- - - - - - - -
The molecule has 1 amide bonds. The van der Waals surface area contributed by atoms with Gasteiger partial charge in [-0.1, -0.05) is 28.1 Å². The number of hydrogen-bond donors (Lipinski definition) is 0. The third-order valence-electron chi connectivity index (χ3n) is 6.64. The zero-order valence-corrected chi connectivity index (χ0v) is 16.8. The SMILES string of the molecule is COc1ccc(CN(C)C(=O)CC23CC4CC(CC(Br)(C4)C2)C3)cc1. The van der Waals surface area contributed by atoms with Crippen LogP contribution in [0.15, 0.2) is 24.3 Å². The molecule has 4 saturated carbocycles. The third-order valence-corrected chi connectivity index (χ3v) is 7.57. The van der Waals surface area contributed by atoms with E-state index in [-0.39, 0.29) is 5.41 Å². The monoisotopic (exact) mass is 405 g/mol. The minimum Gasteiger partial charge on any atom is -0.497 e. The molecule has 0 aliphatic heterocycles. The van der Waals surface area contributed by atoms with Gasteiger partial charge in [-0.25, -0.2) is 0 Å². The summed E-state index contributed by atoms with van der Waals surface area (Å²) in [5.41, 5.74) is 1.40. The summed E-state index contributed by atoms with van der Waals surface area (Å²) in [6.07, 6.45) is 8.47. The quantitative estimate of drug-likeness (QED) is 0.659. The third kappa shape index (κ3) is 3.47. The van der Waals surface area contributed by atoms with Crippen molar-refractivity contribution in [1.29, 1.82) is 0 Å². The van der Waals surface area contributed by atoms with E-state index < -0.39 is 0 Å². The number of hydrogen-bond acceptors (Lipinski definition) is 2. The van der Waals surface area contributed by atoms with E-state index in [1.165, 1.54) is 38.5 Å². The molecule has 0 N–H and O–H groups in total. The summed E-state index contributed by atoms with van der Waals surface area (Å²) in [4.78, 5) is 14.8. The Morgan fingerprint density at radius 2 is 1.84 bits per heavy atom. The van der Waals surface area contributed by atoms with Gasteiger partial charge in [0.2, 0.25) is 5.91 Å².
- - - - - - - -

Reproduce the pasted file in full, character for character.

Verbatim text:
The molecule has 1 amide bonds. The van der Waals surface area contributed by atoms with Gasteiger partial charge in [-0.1, -0.05) is 28.1 Å². The number of hydrogen-bond donors (Lipinski definition) is 0. The third-order valence-electron chi connectivity index (χ3n) is 6.64. The zero-order valence-corrected chi connectivity index (χ0v) is 16.8. The SMILES string of the molecule is COc1ccc(CN(C)C(=O)CC23CC4CC(CC(Br)(C4)C2)C3)cc1. The van der Waals surface area contributed by atoms with Crippen LogP contribution in [0.15, 0.2) is 24.3 Å². The molecule has 4 saturated carbocycles. The third-order valence-corrected chi connectivity index (χ3v) is 7.57. The van der Waals surface area contributed by atoms with E-state index in [-0.39, 0.29) is 5.41 Å². The monoisotopic (exact) mass is 405 g/mol. The minimum Gasteiger partial charge on any atom is -0.497 e. The molecule has 0 aliphatic heterocycles. The van der Waals surface area contributed by atoms with Gasteiger partial charge in [-0.25, -0.2) is 0 Å². The summed E-state index contributed by atoms with van der Waals surface area (Å²) in [5.41, 5.74) is 1.40. The summed E-state index contributed by atoms with van der Waals surface area (Å²) in [6.07, 6.45) is 8.47. The quantitative estimate of drug-likeness (QED) is 0.659. The third kappa shape index (κ3) is 3.47. The van der Waals surface area contributed by atoms with Crippen molar-refractivity contribution in [1.29, 1.82) is 0 Å². The van der Waals surface area contributed by atoms with E-state index < -0.39 is 0 Å². The number of hydrogen-bond acceptors (Lipinski definition) is 2. The van der Waals surface area contributed by atoms with E-state index in [1.165, 1.54) is 38.5 Å². The molecule has 0 N–H and O–H groups in total. The summed E-state index contributed by atoms with van der Waals surface area (Å²) in [4.78, 5) is 14.8. The Morgan fingerprint density at radius 2 is 1.84 bits per heavy atom. The van der Waals surface area contributed by atoms with Gasteiger partial charge in [0.2, 0.25) is 5.91 Å².